Krick, Robert K. Conquering the valley : Stonewall Jackson at Port Republic. New York : Morrow, 1996
Krick, Robert K. Stonewall Jackson at Cedar Mountain. Chapel Hill : University of North Carolina Press, c1990.
Krick, Robert K. "The Smoothbore Volley that Doomed the Confederacy." An essay published in the book Chancellorsville, the Battle and Its Afermath, edited by Gary W. Gallagher. (The University of North Carolina Press, 1996). Krick includes an excellent bibliography.
O'Reilly, Frank A. The Fredericksburg Campaign : "Stonewall" Jackson at Fredericksburg : the Battle of Prospect Hill, December 13, 1862. Lynchburg, Va. : H.E. Howard, c1993.
Rankin, Thomas M. Stonewall Jackson's Romney Campaign, January 1-February 20, 1862. Lynchburg, Va. : H.E. Howard, c1994
Robertson, James I. The Stonewall Brigade. Baton Rouge : Louisiana State University Press, c1963, 1977 printing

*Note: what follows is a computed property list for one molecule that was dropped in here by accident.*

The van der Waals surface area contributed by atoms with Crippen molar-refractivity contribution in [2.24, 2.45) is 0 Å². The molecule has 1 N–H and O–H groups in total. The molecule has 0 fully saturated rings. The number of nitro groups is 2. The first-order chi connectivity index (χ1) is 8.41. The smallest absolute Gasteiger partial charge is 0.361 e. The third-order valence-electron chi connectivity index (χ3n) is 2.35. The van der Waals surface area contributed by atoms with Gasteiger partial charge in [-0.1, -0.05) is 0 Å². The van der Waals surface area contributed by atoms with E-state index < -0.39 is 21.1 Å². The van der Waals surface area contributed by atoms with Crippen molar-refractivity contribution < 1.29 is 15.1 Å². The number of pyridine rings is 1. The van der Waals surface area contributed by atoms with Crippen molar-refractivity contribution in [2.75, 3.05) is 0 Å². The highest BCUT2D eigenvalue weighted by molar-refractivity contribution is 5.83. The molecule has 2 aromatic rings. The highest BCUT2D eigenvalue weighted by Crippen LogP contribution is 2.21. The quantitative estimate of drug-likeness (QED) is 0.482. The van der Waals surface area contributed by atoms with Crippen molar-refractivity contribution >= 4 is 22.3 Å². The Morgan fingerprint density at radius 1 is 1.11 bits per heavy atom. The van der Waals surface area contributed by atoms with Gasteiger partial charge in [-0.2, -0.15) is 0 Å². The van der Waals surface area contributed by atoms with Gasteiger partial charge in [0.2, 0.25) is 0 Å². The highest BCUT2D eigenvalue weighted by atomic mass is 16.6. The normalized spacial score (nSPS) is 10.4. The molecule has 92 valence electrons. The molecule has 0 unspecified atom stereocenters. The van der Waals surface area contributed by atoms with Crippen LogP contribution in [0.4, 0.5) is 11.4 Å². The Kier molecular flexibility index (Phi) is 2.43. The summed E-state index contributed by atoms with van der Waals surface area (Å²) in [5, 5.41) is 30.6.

Rozear, Marvin P. and Greenfield, Joseph C., Jr. "Let Us Cross Over The River": The Final Illness Of Stonewall Jackson. Virginia Magazine of History and Biography. 1995, vol. 103(no. 1): pp. 29-46.
Royster, Charles. The destructive war : William Tecumseh Sherman, Stonewall Jackson, and the Americans. New York : Knopf : Random House [distributor], 1991
Schildt, John W. Stonewall Jackson day by day. Chewsville, Md. : Antietam Publications, [1980?]
Schildt, John W. Jackson and the preachers. Parsons, W. Va. : McClain Printing Co., 1982
Sears, Stephen W. Chancellorsville. Boston : Houghton Mifflin Co., 1996